Posts Tagged 'Whisper'

Malabrigo March

First up, huge apologies for my sudden and slightly prolonged absence. I have to confess it had a lot to do with the small amount of juice left in my glass that I spilled along my keyboard. Yup, my computer really doesn’t like me very much right now. The whole bottom row of keys isn’t working, as well as the space bar and enter key. Not good.  But I have fired up my work laptop so that I can type without the use of my onscreen keyboard.

So, secondly, thanks for all the comments on the previous post – it’s great to hear about your knitting practises and hear it confirmed I’m not a freak for wanting to keep those needles working no matter what is on them.

You might remember me saying I wasn’t too keen to join in Malabrigo March either. Well, I have no intention of using my all the Malabrigo in my stash – but I thought a few projects wouldn’t hurt. So, today I’ll show you the first instalment. There is another project on the needles to show off in the next couple of days too.

First up is the lovely Spring Beret which I knit up with some leftovers from last year. I had around 75g left, and I thought I was taking a risk in knitting this up as most people on Ravelry said it took the whole skein. They must all be generalising though – I still had at least 20g of yarn left when this was done.  The pattern is available as a free download and is a really simple knit.  You cast on the band first, do one increase round and then proceed to the lace pattern – work the repeats and then the simple decrease rounds – all done. Sooo much easier than the Rose Red beret, but in this yarn is still super delicious. Yum. Just waiting for cold weather now!

In terms of the fit, this could be bigger – I knit the number of repeats the pattern recommended – if you like a baggier beret, I would knit one or two more. In fact, this fit like a closely fit hat before blocking – so, don’t be afraid of knitting it bigger. The pattern calls for cotton yarn and I think that it would sit differently if I had knit it in cotton.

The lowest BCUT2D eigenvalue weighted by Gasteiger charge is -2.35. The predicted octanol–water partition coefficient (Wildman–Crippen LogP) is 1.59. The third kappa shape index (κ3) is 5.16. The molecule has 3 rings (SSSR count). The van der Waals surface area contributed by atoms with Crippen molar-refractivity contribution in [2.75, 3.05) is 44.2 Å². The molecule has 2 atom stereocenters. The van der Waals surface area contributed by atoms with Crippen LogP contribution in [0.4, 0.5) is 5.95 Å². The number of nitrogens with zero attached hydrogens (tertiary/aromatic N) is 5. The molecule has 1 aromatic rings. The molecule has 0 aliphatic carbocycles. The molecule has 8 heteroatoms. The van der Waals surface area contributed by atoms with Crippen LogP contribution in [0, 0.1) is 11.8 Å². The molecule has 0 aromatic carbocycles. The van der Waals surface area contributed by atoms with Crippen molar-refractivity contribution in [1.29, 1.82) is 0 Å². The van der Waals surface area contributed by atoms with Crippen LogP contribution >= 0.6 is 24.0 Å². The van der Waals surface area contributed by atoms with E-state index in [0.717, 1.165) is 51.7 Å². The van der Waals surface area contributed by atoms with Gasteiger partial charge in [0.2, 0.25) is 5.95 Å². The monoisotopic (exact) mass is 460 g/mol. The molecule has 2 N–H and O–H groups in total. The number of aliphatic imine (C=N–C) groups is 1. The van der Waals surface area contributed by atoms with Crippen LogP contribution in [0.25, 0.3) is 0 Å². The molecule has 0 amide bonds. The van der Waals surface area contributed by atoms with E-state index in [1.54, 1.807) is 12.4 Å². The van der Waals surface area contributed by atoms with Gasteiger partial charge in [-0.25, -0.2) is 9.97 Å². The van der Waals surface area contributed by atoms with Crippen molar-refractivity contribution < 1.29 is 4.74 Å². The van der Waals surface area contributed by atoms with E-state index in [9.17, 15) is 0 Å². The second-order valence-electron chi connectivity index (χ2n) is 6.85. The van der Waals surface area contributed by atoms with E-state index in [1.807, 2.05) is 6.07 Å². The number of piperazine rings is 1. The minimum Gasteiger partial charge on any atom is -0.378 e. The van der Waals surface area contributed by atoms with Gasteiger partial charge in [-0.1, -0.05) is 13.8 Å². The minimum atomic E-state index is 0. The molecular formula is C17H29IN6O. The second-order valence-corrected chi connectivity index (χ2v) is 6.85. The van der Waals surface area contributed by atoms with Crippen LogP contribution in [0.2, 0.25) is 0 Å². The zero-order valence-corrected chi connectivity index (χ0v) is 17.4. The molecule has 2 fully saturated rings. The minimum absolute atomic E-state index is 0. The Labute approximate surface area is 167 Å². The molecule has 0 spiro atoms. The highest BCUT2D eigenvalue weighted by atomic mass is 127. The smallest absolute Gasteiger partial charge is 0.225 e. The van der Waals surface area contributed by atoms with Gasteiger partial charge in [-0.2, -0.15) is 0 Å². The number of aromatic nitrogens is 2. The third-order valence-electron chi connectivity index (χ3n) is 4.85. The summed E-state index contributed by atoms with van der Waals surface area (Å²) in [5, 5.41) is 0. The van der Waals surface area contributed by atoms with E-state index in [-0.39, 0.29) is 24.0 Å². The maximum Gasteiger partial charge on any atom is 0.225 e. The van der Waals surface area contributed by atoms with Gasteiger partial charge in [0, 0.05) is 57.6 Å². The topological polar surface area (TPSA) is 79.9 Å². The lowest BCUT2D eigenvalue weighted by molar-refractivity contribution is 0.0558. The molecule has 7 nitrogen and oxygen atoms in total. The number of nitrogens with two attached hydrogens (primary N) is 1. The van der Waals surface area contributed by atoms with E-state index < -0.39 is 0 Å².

Now that is not all for today though! I finally cast off my Whisper Cardigan this afternoon. It is such a light knit that I was able to wash and block it this afternoon in time for a couple of pictures. Yay for lace yarn. This is knit up in Malabrigo Lace yarn, in the colourway Sealing Wax.  I used all but about 10g of two skeins – so around 90g all up.  I totally love this, although the knitting was tedious, truth be told.  The heavy needles and light yarn is such a mismatch, and the knitting is quite boring – stocking stitch in the round, in the flat, and ribbing – yawn! But, it is so lovely now that it is done. I am sure I will get heaps of wear out of this, especially since the days are starting to get a little cooler. Yay me for finishing something on time!  This is the smallest size – I knit the largest size last time and it keeps sliding off my shoulders. I re-measured before casting on this one – and while I might have been better off with the medium, this is a much better fit than my previous attempt. I did knit a heap of extra length though just finishing when it seemed long enough.